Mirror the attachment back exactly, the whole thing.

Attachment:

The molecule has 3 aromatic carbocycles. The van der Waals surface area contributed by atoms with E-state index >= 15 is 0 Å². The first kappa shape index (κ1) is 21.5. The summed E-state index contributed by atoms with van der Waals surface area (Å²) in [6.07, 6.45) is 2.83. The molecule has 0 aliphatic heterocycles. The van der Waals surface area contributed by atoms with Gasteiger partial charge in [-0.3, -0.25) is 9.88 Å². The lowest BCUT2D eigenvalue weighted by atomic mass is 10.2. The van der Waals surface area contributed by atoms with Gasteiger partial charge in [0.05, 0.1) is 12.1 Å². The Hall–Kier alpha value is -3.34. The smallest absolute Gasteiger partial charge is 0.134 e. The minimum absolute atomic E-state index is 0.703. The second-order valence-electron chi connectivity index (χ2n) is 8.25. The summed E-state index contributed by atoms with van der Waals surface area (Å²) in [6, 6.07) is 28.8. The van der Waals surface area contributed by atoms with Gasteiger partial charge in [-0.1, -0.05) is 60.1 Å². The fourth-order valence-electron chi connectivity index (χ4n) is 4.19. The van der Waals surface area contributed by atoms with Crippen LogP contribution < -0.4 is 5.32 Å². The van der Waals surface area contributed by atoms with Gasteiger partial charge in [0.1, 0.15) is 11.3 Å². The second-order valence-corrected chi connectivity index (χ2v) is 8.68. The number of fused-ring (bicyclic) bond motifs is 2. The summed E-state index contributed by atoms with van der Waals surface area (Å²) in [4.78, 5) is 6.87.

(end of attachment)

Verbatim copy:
The molecule has 3 aromatic carbocycles. The van der Waals surface area contributed by atoms with E-state index >= 15 is 0 Å². The first kappa shape index (κ1) is 21.5. The summed E-state index contributed by atoms with van der Waals surface area (Å²) in [6.07, 6.45) is 2.83. The molecule has 0 aliphatic heterocycles. The van der Waals surface area contributed by atoms with Gasteiger partial charge in [-0.3, -0.25) is 9.88 Å². The lowest BCUT2D eigenvalue weighted by atomic mass is 10.2. The van der Waals surface area contributed by atoms with Gasteiger partial charge in [0.05, 0.1) is 12.1 Å². The Hall–Kier alpha value is -3.34. The smallest absolute Gasteiger partial charge is 0.134 e. The minimum absolute atomic E-state index is 0.703. The second-order valence-electron chi connectivity index (χ2n) is 8.25. The summed E-state index contributed by atoms with van der Waals surface area (Å²) in [6, 6.07) is 28.8. The van der Waals surface area contributed by atoms with Gasteiger partial charge in [-0.1, -0.05) is 60.1 Å². The fourth-order valence-electron chi connectivity index (χ4n) is 4.19. The van der Waals surface area contributed by atoms with Crippen LogP contribution < -0.4 is 5.32 Å². The van der Waals surface area contributed by atoms with Gasteiger partial charge in [0.1, 0.15) is 11.3 Å². The second-order valence-corrected chi connectivity index (χ2v) is 8.68. The number of fused-ring (bicyclic) bond motifs is 2. The summed E-state index contributed by atoms with van der Waals surface area (Å²) in [4.78, 5) is 6.87.